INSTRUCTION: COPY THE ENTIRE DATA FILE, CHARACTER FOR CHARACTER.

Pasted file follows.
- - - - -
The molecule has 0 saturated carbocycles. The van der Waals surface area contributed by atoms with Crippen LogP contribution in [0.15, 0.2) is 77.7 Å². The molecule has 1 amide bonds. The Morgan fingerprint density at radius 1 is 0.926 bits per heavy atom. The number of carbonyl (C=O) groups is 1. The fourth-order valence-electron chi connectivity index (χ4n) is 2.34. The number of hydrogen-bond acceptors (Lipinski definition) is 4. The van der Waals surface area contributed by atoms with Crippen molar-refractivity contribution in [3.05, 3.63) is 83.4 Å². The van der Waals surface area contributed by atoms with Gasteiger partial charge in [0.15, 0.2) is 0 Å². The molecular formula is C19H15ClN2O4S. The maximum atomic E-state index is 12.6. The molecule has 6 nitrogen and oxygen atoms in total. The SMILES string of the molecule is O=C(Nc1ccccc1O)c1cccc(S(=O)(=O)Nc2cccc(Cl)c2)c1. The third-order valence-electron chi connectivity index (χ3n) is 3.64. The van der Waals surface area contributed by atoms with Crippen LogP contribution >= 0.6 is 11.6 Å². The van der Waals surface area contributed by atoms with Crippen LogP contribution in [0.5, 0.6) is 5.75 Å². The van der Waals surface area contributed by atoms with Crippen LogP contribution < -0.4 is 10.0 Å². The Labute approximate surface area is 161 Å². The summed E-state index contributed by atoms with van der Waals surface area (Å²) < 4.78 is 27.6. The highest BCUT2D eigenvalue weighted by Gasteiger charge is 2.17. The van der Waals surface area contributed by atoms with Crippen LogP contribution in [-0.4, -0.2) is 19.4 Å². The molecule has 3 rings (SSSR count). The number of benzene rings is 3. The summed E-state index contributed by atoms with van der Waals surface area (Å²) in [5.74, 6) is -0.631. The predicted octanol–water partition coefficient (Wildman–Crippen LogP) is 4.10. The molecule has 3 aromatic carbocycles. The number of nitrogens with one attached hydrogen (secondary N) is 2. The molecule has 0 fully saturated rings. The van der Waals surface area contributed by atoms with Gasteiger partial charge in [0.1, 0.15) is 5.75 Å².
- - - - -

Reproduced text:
The molecule has 0 saturated carbocycles. The van der Waals surface area contributed by atoms with Crippen LogP contribution in [0.15, 0.2) is 77.7 Å². The molecule has 1 amide bonds. The Morgan fingerprint density at radius 1 is 0.926 bits per heavy atom. The number of carbonyl (C=O) groups is 1. The fourth-order valence-electron chi connectivity index (χ4n) is 2.34. The number of hydrogen-bond acceptors (Lipinski definition) is 4. The van der Waals surface area contributed by atoms with Crippen molar-refractivity contribution in [3.05, 3.63) is 83.4 Å². The van der Waals surface area contributed by atoms with Gasteiger partial charge in [0.15, 0.2) is 0 Å². The molecular formula is C19H15ClN2O4S. The maximum atomic E-state index is 12.6. The molecule has 6 nitrogen and oxygen atoms in total. The SMILES string of the molecule is O=C(Nc1ccccc1O)c1cccc(S(=O)(=O)Nc2cccc(Cl)c2)c1. The third-order valence-electron chi connectivity index (χ3n) is 3.64. The van der Waals surface area contributed by atoms with Crippen LogP contribution >= 0.6 is 11.6 Å². The van der Waals surface area contributed by atoms with Crippen LogP contribution in [0.5, 0.6) is 5.75 Å². The van der Waals surface area contributed by atoms with Crippen LogP contribution < -0.4 is 10.0 Å². The Labute approximate surface area is 161 Å². The summed E-state index contributed by atoms with van der Waals surface area (Å²) < 4.78 is 27.6. The highest BCUT2D eigenvalue weighted by Gasteiger charge is 2.17. The van der Waals surface area contributed by atoms with Crippen LogP contribution in [-0.4, -0.2) is 19.4 Å². The molecule has 3 rings (SSSR count). The number of benzene rings is 3. The summed E-state index contributed by atoms with van der Waals surface area (Å²) in [5.74, 6) is -0.631. The predicted octanol–water partition coefficient (Wildman–Crippen LogP) is 4.10. The molecule has 3 aromatic carbocycles. The number of nitrogens with one attached hydrogen (secondary N) is 2. The molecule has 0 fully saturated rings. The van der Waals surface area contributed by atoms with Gasteiger partial charge in [0.1, 0.15) is 5.75 Å².